Reading Writing at University: a guide for students came the understanding that there are many different ways to write an essay and that I identify very much as a “diver writer” (Creme and Lea, 2008, p. 73) since I have to do a lot of writing, even if none of it is relevant, before I can even begin to think of putting a plan together. It’s valuable to recognise the writing approach I take so that I know I must start well in advance to start getting ideas down on paper. I also find I’m a “patchwork writer” (p. 74), using a collage approach of cutting and pasting paragraphs to alter the structure as I go along. I encountered a few technical difficulties along the way using Microsoft word, mainly with inserted images disarranging the format and difficulty indenting quotes, but managed to sort these with help from friends and the internet. I will consider using google docs next time I write an essay so I have backup copies saved automatically.
In regard to the writing itself, I was aware that the tone of my dissertation draft submission was fairly casual and descriptive so I made an effort to make the final draft more academic and analytical. Reading Tim Ingold’s Making, David Abram’s Spell of the Sensuous and Gaston Bachelard’s Poetics of Space I’ve learned that I respect academic writing which is able to ground theory in vivid and beautiful descriptions of everyday experience. I find I easily get carried away with such descriptions e.g. of wood-fired pots or the throwing process unless I reign myself in. How to connect together chapters to enable the essay to flow was a challenge but I found getting a balance between working on individual sections and reading over chapters and the entire body as a whole was a help here. One weakness I feel needs to be addressed with my dissertation process was that, while I could think through my ideas fairly clearly on paper, I felt a lack of confidence explaining them verbally. This meant that I had difficulty talking through my ideas in group tutorials and bringing them up with friends and colleagues. In any future academic writing I have decided I will be more verbal about my research topic because hearing the opinions of others can be extremely valuable.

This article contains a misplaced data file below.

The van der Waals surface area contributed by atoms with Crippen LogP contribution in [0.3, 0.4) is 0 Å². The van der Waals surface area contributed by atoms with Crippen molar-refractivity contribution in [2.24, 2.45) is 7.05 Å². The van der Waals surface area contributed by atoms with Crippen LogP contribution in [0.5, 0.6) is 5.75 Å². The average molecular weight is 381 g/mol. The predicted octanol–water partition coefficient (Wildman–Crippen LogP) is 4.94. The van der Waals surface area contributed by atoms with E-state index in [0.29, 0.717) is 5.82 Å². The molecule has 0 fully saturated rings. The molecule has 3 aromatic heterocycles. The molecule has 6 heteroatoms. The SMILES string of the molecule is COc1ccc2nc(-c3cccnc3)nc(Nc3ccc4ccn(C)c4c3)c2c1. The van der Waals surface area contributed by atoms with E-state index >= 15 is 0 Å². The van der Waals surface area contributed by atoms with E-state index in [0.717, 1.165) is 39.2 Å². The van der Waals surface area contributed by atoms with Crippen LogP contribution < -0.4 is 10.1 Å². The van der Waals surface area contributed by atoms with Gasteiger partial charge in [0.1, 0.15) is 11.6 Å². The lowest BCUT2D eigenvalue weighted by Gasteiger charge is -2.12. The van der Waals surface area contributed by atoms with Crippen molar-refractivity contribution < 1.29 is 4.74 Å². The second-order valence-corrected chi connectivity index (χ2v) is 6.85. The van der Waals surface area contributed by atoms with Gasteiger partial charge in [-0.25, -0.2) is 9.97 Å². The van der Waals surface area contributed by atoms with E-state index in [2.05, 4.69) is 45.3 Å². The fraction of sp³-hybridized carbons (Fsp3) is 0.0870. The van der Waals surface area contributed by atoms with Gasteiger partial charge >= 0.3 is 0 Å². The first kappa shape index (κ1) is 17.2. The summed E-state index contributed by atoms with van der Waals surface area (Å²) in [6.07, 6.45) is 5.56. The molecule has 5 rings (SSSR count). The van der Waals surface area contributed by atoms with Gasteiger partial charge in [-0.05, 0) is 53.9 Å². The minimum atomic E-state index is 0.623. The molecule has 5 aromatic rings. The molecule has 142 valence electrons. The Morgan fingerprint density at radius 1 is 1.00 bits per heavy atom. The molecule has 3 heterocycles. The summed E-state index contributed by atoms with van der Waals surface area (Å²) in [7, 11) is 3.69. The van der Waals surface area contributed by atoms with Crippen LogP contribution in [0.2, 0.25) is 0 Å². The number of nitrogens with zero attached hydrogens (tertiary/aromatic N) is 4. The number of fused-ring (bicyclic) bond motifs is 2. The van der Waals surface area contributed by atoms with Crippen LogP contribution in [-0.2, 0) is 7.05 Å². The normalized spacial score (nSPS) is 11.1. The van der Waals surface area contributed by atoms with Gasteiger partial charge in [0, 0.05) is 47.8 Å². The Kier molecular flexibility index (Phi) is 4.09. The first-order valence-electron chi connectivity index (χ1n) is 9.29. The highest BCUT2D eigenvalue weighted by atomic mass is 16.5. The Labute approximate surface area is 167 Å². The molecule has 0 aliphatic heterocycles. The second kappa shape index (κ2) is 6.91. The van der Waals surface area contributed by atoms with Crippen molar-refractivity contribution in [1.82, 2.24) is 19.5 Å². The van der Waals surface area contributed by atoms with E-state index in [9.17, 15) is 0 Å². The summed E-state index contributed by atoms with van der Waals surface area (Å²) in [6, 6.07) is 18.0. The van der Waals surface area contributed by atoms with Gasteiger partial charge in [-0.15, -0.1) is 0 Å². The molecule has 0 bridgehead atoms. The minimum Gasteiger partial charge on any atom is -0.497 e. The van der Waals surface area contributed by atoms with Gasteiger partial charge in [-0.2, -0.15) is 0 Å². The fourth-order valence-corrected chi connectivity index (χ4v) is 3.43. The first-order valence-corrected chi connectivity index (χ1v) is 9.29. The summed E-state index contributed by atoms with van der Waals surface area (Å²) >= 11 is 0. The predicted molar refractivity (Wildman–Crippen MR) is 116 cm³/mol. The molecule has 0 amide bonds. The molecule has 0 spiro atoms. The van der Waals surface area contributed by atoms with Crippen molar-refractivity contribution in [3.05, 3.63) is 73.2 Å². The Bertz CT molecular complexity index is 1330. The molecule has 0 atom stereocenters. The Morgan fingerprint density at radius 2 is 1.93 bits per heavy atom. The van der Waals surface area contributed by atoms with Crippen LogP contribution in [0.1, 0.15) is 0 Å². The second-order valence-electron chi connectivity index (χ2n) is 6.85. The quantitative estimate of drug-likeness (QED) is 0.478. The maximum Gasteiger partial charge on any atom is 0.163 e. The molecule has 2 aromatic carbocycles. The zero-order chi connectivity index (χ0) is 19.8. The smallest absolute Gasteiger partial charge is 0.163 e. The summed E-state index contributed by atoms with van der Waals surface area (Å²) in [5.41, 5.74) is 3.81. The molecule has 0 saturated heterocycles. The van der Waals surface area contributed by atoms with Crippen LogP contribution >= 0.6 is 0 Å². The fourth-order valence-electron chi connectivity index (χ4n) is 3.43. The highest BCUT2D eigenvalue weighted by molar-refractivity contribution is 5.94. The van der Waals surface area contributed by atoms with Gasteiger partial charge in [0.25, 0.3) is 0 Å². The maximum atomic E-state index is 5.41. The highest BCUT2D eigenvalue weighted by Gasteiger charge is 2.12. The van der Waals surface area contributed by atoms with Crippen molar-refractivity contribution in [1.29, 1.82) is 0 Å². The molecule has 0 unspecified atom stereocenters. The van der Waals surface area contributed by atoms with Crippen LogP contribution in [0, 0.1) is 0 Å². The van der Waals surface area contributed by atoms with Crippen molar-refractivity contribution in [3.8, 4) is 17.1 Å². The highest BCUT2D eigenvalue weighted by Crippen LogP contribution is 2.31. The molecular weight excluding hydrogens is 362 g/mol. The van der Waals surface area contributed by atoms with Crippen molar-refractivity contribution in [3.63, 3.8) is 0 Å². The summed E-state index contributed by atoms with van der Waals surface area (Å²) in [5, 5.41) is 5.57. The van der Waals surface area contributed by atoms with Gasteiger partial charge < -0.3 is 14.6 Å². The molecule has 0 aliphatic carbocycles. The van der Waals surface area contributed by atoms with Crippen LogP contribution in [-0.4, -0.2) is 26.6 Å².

Creme, P., & Lea, M. (2008). Writing At University : A Guide For Students. Buckingham: McGraw-Hill Education.